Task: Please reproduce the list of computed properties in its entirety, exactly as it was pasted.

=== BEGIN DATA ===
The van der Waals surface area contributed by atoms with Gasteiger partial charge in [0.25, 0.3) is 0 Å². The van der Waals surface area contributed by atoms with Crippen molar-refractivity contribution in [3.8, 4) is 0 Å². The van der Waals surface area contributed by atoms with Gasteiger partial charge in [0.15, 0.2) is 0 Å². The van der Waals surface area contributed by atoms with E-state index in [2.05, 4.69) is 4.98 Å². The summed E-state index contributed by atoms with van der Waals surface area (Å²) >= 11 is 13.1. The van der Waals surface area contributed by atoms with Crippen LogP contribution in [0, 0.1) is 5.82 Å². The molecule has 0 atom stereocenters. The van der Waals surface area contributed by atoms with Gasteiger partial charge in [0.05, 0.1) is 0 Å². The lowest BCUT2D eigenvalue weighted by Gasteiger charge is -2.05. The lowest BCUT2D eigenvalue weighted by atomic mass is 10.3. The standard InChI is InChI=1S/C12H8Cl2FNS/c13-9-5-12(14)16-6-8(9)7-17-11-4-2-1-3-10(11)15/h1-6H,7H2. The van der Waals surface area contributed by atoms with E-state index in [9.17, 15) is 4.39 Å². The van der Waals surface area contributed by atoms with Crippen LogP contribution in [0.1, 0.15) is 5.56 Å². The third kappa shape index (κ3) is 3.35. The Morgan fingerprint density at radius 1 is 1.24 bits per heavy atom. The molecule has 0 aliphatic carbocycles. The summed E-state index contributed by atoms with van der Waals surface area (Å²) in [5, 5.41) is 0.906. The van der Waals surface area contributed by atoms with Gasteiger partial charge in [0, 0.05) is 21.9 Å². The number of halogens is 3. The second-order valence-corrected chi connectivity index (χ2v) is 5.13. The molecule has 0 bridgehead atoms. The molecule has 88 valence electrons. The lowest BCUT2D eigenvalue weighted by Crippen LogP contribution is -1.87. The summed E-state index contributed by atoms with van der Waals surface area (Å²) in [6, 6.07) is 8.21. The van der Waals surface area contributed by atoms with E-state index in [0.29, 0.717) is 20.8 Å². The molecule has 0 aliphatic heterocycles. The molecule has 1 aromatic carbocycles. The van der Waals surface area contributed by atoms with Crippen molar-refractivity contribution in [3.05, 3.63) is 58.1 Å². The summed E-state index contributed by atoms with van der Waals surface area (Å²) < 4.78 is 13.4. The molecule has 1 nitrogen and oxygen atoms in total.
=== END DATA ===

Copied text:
The van der Waals surface area contributed by atoms with Gasteiger partial charge in [0.25, 0.3) is 0 Å². The van der Waals surface area contributed by atoms with Crippen molar-refractivity contribution in [3.8, 4) is 0 Å². The van der Waals surface area contributed by atoms with Gasteiger partial charge in [0.15, 0.2) is 0 Å². The van der Waals surface area contributed by atoms with E-state index in [2.05, 4.69) is 4.98 Å². The summed E-state index contributed by atoms with van der Waals surface area (Å²) >= 11 is 13.1. The van der Waals surface area contributed by atoms with Crippen LogP contribution in [0, 0.1) is 5.82 Å². The molecule has 0 atom stereocenters. The van der Waals surface area contributed by atoms with Gasteiger partial charge in [0.05, 0.1) is 0 Å². The lowest BCUT2D eigenvalue weighted by Gasteiger charge is -2.05. The lowest BCUT2D eigenvalue weighted by atomic mass is 10.3. The standard InChI is InChI=1S/C12H8Cl2FNS/c13-9-5-12(14)16-6-8(9)7-17-11-4-2-1-3-10(11)15/h1-6H,7H2. The van der Waals surface area contributed by atoms with E-state index in [9.17, 15) is 4.39 Å². The van der Waals surface area contributed by atoms with Crippen LogP contribution in [0.1, 0.15) is 5.56 Å². The third kappa shape index (κ3) is 3.35. The Morgan fingerprint density at radius 1 is 1.24 bits per heavy atom. The molecule has 0 aliphatic carbocycles. The summed E-state index contributed by atoms with van der Waals surface area (Å²) in [5, 5.41) is 0.906. The van der Waals surface area contributed by atoms with Gasteiger partial charge in [0, 0.05) is 21.9 Å². The number of halogens is 3. The second-order valence-corrected chi connectivity index (χ2v) is 5.13. The molecule has 0 bridgehead atoms. The molecule has 88 valence electrons. The lowest BCUT2D eigenvalue weighted by Crippen LogP contribution is -1.87. The summed E-state index contributed by atoms with van der Waals surface area (Å²) in [6, 6.07) is 8.21. The van der Waals surface area contributed by atoms with E-state index in [0.29, 0.717) is 20.8 Å². The molecule has 0 aliphatic heterocycles. The molecule has 1 aromatic carbocycles. The van der Waals surface area contributed by atoms with Crippen molar-refractivity contribution in [3.05, 3.63) is 58.1 Å². The summed E-state index contributed by atoms with van der Waals surface area (Å²) < 4.78 is 13.4. The molecule has 1 nitrogen and oxygen atoms in total.